The Skinny on ISBNs
by Fern Reiss, CEO, PublishingGame.com
All books sold in bookstores must have ISBNs. But if you
don’t play your cards right, you might make a big
mistake with this most basic of publishing labelers. Here’s
what you need to know about ISBNs:
An ISBN—otherwise known as an International Standard
Book Number—is a unique identifying number for your
book. Every book in the world has its own ISBN, and the
ISBN helps to ensure that the books are identified, ordered,
and shipped correctly. In the U.S. you can only purchase
ISBNs from R.R. Bowker company; in Canada you can only
get them from the National Library of Canada. The barcode
on a book’s cover includes both the ISBN and scanning
information. ISBNs can be purchased directly from Bowker
Whoever owns the ISBN is the publisher.
For some reason, there’s a lot of confusion over this issue. Whoever
owns the ISBN—whoever purchased it—is the publisher of record.
So, if you pay to have your book published through one of the many POD companies—then
they, not you, are the publisher of the book. If you want to self-publish,
you must buy your own ISBNs. Similarly, do not sell someone else one of your
ISBNs. If you are the purchaser of the ISBN, then you are the legal publisher
of the book.
Each version of the book needs its own ISBN.
You’ll need a separate ISBN for the hardcover, softcover, audio, video,
and e-book versions of your book. Even if the content is the same, each unique
version requires a unique ISBN—so that when bookstores and libraries
order by ISBN, they automatically get the version they want.
Buy as many ISBNs as you can afford.
You can’t order just one ISBN from Bowker; you must order a block of
10, 100, 1000, 10,000, etc. Bowker charges $225 for ten ISBNs (plus a $14.95
registration fee), $800 for 100 ISBNs (plus a $39.95 registration fee) and
$1,200 for 1000 ISBNs (plus a $119.95 processing fee.) Since you only need
one ISBN, many first-time publishers want to purchase the smallest block possible.
However, everyone in the publishing industry, including
booksellers, librarians, and reviewers, can tell how many
ISBNs you have purchased by examining your ISBN. Purchasing
only ten ISBNs marks you as a one-book publisher. Not everyone
in the book world will care—but some of them will.
If you want to present yourself as a serious independent
publisher, as opposed to a one-book self-published author,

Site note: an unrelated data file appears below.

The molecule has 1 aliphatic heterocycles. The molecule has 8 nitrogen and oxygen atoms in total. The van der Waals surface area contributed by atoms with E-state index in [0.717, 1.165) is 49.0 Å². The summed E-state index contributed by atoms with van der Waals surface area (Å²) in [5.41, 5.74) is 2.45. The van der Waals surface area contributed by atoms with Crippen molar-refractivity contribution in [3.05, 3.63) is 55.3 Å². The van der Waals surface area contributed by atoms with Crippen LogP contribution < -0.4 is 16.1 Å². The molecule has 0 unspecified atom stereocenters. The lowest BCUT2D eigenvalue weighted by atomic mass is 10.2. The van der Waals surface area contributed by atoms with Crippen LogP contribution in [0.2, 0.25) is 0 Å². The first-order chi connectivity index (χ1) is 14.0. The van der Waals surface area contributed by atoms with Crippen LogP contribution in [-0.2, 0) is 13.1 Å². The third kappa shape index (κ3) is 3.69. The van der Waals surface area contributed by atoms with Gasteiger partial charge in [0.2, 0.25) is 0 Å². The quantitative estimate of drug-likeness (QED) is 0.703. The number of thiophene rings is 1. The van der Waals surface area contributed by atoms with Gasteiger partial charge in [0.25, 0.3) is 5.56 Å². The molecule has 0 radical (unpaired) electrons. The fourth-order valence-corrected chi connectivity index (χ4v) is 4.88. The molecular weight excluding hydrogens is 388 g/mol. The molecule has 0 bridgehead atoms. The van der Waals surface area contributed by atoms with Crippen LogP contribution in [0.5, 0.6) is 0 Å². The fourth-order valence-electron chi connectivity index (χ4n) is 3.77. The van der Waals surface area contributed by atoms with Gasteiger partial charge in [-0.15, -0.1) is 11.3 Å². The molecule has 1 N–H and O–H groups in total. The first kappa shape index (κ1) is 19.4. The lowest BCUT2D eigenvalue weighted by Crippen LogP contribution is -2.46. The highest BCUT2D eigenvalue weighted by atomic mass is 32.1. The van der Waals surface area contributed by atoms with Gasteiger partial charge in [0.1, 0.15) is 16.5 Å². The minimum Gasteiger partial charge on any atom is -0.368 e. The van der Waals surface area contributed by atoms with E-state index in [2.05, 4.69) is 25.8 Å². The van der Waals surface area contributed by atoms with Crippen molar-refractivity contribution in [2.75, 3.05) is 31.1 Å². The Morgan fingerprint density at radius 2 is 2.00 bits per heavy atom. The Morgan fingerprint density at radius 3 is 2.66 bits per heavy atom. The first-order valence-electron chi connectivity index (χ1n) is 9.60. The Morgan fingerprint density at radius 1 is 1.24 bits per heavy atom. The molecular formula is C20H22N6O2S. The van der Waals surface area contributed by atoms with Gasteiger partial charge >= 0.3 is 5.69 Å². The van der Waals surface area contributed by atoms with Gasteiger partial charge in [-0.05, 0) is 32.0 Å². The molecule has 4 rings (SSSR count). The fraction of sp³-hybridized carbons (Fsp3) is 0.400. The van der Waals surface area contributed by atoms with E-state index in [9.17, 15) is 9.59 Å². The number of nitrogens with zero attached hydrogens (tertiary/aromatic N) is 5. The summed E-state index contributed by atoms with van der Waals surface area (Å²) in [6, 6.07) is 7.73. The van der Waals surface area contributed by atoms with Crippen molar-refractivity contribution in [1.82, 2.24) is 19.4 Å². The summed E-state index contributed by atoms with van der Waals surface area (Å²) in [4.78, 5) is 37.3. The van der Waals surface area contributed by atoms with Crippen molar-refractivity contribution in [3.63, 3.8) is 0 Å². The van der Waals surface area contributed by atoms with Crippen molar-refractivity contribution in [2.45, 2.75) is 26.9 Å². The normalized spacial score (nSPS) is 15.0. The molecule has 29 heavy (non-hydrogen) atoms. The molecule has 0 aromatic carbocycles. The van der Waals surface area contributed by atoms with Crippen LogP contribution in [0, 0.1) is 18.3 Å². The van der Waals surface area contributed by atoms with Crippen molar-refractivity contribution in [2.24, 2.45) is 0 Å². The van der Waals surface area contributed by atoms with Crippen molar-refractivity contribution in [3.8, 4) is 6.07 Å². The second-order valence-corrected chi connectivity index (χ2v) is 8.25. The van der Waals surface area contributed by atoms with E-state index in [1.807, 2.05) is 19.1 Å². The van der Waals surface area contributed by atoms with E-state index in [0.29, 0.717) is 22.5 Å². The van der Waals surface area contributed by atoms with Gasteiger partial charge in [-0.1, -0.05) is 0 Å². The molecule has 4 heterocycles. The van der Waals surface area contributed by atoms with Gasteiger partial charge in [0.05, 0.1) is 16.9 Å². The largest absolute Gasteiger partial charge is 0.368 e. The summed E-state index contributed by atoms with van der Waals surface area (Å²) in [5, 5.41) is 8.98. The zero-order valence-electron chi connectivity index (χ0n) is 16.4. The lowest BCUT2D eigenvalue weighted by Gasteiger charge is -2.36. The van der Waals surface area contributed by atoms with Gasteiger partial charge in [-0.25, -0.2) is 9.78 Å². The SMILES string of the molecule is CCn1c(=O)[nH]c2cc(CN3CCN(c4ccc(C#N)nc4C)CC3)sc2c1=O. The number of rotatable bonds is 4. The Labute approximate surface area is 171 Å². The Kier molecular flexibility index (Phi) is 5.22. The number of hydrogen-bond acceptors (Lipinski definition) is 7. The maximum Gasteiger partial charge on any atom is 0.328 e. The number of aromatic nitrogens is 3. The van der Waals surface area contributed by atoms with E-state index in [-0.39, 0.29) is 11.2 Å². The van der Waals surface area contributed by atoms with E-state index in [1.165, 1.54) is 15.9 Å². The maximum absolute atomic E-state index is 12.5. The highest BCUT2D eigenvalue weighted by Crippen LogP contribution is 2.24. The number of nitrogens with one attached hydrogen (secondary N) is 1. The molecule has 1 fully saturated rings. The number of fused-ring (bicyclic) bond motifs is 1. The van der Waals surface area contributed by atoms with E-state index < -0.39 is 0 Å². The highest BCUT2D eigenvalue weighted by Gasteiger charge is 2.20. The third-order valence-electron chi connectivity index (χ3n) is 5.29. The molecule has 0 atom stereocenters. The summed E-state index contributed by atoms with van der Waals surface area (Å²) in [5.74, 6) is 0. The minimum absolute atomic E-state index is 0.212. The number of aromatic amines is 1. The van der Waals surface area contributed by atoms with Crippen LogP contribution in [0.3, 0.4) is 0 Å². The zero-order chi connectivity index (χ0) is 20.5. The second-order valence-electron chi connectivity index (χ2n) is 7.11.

you’ll need to go for one of the larger, more expensive
blocks of ISBNs, despite the increased cost.
Start from the middle.
Don’t start assigning ISBNs with the first number in the ISBN logbook
that Bowker sends you. (The first number ends in a ‘0,’ a dead
give-away to everyone that you are publishing your first book.) Instead, pick
a random number from the middle of your logbook. Consider saving consecutive
ISBNs for different versions (hardcover, softcover, audio, e-book) of the same
Think carefully about price.
Keep in mind that whenever you reprint your title—regardless of a price
change—you must maintain the original ISBN, according to Bowker. So don’t
plan to just put in any old price here with the idea of changing your price
down the road. Be sure you spend the time to figure out the ideal price for
your book—you’ll be living with it for a long time.
ISBNs are getting longer.
Because of worldwide standardization issues, Bowker is in the process of changing
all ISBNs from a ten-digit number to a 13-digit number. But because most
publishers surveyed by Bowker have enough leftover numbers for the immediate
future, Bowker probably won’t be selling 13-digit numbers in the near
future. If you want to be ahead of the game, or if you’re planning
to print so many books (never a great idea!) that you will still have stock
when the new digit requirements become mandatory, you can convert the 10-digit
number that Bowker assigns you to a 13-digit ISBN. (Information on how to
do this is included in Day Number 8 in The Publishing Game: Publish a Book
in 30 Days, or use the easy ISBN calculator on the http://www.PublishingGame.com
And remember that although buying a larger block of numbers
may sound expensive (in fact, it may make the purchase
of ISBNs your third or fourth largest publishing expense)
you’ll be living with the results for a long time.
If you’re going to publish, you might as well do
Fern Reiss is CEO of PublishingGame.com (www.PublishingGame.com) and Expertizing.com (www.Expertizing.com) and the author of the books, The Publishing Game: Find an Agent in 30 Days, The Publishing Game: Bestseller in 30 Days, and The Publishing Game: Publish a Book in 30 Days as well as several other award-winning books. She is also the Director of the International Association of Writers (www.AssociationofWriters.com) providing publicity vehicles to writers worldwide. She also runs The Expertizing® Publicity Forum where you can pitch your book or business directly to journalists; more information at www.Expertizing.com/forum.htm. Sign up for her complimentary newsletter at www.PublishingGame.com/signup.htm.
Copyright © 2011 Fern Reiss